Business leaders: The message is your business

Reporter interviewing businessman seen on video camera display at office

By David Eisenstadt

Interviews with print, online, radio and TV reporters and podcasters, too, can be an uncomfortable experience for business leaders – they interrupt hectic schedules and can result in coverage of events you may prefer were left in the background.

But as a business leader, you owe it to your shareholders, staff and customers to enhance your organization’s marketplace visibility.

You need to remember that you are merely the subject of the interview. If you know what you are doing, you needn’t become a news media hit-and-run victim.

So here are some tips to consider which will help you survive those tough interviews, whether live at a news conference, on the street in a scrum or by phone:

Prepare for all interviews
Don’t assume your closeness to the situation means you’ve got all the answers. For example, it could matter very little to you to know how long your organization has been in its present location – but it will seem obvious to a reader, listener or viewer that you should know.

Vocalize your responses in advance
Knowing a subject thoroughly and crafting a written response in the clearest, simplest terms are helpful. But you won’t really know how clearly you can explain something vocally until you do just that. Start with a sympathetic listener on your home turf.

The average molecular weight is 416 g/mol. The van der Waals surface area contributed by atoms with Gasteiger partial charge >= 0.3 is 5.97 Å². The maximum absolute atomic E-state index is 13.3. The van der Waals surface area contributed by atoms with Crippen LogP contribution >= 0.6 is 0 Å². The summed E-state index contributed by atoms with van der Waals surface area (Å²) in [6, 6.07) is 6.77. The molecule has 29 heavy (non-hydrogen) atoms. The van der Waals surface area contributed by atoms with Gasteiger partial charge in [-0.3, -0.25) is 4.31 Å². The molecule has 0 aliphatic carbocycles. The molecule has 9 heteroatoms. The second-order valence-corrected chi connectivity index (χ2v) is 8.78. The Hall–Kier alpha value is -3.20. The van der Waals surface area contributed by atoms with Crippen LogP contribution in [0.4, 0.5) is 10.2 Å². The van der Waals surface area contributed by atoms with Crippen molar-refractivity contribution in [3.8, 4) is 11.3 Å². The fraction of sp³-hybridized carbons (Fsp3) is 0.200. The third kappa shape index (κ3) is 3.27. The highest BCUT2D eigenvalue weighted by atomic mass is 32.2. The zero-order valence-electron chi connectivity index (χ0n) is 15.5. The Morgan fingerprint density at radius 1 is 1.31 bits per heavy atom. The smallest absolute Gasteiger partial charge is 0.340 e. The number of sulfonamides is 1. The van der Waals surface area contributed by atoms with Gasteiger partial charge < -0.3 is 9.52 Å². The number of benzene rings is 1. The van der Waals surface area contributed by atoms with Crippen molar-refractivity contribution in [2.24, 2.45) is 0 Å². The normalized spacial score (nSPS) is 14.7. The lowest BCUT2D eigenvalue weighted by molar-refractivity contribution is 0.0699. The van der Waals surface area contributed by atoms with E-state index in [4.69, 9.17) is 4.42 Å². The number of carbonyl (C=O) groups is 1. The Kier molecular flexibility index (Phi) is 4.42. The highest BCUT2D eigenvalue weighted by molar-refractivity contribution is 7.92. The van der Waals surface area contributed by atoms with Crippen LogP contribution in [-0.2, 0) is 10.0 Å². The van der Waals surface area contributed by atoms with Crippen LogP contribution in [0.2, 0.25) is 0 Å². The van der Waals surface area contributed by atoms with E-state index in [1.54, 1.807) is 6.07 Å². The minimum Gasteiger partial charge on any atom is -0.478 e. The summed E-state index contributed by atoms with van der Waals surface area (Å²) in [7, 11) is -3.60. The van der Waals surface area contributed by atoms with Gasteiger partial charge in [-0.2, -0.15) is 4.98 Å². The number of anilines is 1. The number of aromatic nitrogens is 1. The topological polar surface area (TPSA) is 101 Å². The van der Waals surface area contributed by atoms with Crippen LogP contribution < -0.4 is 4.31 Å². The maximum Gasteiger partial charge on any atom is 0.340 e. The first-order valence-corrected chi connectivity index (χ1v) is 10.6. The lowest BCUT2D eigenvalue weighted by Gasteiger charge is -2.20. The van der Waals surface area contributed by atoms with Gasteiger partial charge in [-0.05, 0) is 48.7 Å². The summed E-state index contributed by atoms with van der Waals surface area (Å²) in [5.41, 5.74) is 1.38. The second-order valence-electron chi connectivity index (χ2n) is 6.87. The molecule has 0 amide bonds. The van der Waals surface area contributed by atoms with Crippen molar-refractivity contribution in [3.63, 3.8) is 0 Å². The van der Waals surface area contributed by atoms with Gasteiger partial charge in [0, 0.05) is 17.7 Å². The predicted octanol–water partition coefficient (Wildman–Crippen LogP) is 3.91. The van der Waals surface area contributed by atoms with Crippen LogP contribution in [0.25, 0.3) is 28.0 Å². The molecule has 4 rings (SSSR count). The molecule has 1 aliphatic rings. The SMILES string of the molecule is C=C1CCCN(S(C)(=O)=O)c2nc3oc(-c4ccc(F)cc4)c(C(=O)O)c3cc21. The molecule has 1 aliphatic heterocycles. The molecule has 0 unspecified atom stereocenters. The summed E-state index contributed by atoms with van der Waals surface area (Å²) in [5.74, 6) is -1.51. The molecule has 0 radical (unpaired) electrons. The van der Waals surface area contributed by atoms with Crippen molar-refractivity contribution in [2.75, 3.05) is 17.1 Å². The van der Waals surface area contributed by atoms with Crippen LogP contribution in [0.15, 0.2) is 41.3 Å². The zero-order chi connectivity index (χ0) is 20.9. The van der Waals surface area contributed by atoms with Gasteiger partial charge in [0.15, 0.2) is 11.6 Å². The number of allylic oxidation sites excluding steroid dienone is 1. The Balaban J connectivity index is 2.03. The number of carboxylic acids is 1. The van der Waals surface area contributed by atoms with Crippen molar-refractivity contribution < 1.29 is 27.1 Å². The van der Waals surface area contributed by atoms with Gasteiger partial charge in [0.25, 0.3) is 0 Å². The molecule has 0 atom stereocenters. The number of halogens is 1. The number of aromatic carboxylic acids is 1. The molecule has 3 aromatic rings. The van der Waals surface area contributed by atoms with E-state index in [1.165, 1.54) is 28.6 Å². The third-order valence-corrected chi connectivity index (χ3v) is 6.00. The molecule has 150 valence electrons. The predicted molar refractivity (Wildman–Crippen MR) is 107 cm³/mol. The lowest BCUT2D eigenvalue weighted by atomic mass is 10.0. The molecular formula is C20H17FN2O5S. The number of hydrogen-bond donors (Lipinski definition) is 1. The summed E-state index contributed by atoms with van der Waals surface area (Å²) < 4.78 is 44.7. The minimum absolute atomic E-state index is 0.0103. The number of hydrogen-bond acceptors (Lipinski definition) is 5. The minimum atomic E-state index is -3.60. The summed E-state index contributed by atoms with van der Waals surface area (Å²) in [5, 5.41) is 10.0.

Supply background material beforehand
It helps an interviewer to have explanatory information on details he or she may not have known enough about to ask. Your function should be to comment on issues and situations, not to conduct a seminar on what those issues are for the interviewer.

Maintain some control from the beginning
In a face-to-face interview, begin if there’s time by asking the interviewer about his or her background. It will make the following conversation sound less like the interrogation of a hostile witness. You can’t do this effectively in a phone interview.

Own the subject matter
If the interviewer is a novice, it helps to reinforce your credentials as the expert in this matter. Don’t treat the novice reporter with disdain, because it will come back to haunt you. If the interviewer is highly knowledgeable, you’ve been forewarned.

Don’t be misled by the apparent simplicity of questions
If you are worth being interviewed, there is news value in quoting you directly.

Don’t answer hypothetical questions
You might turn them around by explaining what your organization’s policy has been in the past, but there’s nothing to be gained by locking yourself into a position based on a hypothetical situation.

Don’t presume to redirect the story line
You may well prefer news coverage of something unrelated to what the editor or reporter wants to write or broadcast about. The interviewer may listen politely, but if what you say is considered a non-story, you’ve wasted time – yours and the interviewers.

Never buffalo a reporter, even a novice
You’ll only get away with it if the interview itself lasts. Eventually, your comments will cross the desk of a much more worldly editor or producer, who will recognize bafflegab for what it is. Story killed.

A final thought: If you expect to be the subject of media attention on a regular basis, consider media training. Its personal development at its best, and if you learn how to deal with journalists, you’ll be able to deal with anyone.

David Eisenstadt (Fellow PRSA, Fellow CPRS) is Founding Partner of tcgpr – The Communications Group Inc., a Toronto-based public relations consulting firm serving corporate clients across Canada.